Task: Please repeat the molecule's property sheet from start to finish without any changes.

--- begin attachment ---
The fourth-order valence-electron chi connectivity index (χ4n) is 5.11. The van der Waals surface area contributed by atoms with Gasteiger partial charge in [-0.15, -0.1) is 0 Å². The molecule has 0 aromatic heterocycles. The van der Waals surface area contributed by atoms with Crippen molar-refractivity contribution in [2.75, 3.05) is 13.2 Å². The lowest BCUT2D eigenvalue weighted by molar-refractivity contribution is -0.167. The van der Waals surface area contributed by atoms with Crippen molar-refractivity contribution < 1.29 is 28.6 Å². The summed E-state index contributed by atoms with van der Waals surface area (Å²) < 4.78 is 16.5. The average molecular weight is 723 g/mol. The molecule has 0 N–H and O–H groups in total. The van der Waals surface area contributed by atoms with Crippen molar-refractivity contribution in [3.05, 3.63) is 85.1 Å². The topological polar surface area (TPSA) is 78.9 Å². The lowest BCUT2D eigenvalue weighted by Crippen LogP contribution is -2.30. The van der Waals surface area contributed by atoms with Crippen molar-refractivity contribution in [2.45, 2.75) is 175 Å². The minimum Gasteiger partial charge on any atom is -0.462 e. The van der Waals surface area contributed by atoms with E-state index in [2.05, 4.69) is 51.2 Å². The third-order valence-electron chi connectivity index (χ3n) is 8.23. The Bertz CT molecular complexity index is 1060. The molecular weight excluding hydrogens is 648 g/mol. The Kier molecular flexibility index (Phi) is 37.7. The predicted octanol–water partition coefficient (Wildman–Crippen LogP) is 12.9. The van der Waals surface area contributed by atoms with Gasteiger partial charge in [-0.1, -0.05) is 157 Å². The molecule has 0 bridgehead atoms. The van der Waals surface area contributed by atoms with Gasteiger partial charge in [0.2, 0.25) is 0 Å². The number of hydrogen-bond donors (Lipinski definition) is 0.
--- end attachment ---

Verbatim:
The fourth-order valence-electron chi connectivity index (χ4n) is 5.11. The van der Waals surface area contributed by atoms with Gasteiger partial charge in [-0.15, -0.1) is 0 Å². The molecule has 0 aromatic heterocycles. The van der Waals surface area contributed by atoms with Crippen molar-refractivity contribution in [2.75, 3.05) is 13.2 Å². The lowest BCUT2D eigenvalue weighted by molar-refractivity contribution is -0.167. The van der Waals surface area contributed by atoms with Crippen molar-refractivity contribution < 1.29 is 28.6 Å². The summed E-state index contributed by atoms with van der Waals surface area (Å²) < 4.78 is 16.5. The average molecular weight is 723 g/mol. The molecule has 0 N–H and O–H groups in total. The van der Waals surface area contributed by atoms with Crippen molar-refractivity contribution in [3.05, 3.63) is 85.1 Å². The topological polar surface area (TPSA) is 78.9 Å². The lowest BCUT2D eigenvalue weighted by Crippen LogP contribution is -2.30. The van der Waals surface area contributed by atoms with Crippen molar-refractivity contribution in [2.45, 2.75) is 175 Å². The minimum Gasteiger partial charge on any atom is -0.462 e. The van der Waals surface area contributed by atoms with E-state index in [2.05, 4.69) is 51.2 Å². The third-order valence-electron chi connectivity index (χ3n) is 8.23. The Bertz CT molecular complexity index is 1060. The molecular weight excluding hydrogens is 648 g/mol. The Kier molecular flexibility index (Phi) is 37.7. The predicted octanol–water partition coefficient (Wildman–Crippen LogP) is 12.9. The van der Waals surface area contributed by atoms with Gasteiger partial charge in [-0.1, -0.05) is 157 Å². The molecule has 0 bridgehead atoms. The van der Waals surface area contributed by atoms with Gasteiger partial charge in [0.2, 0.25) is 0 Å². The number of hydrogen-bond donors (Lipinski definition) is 0.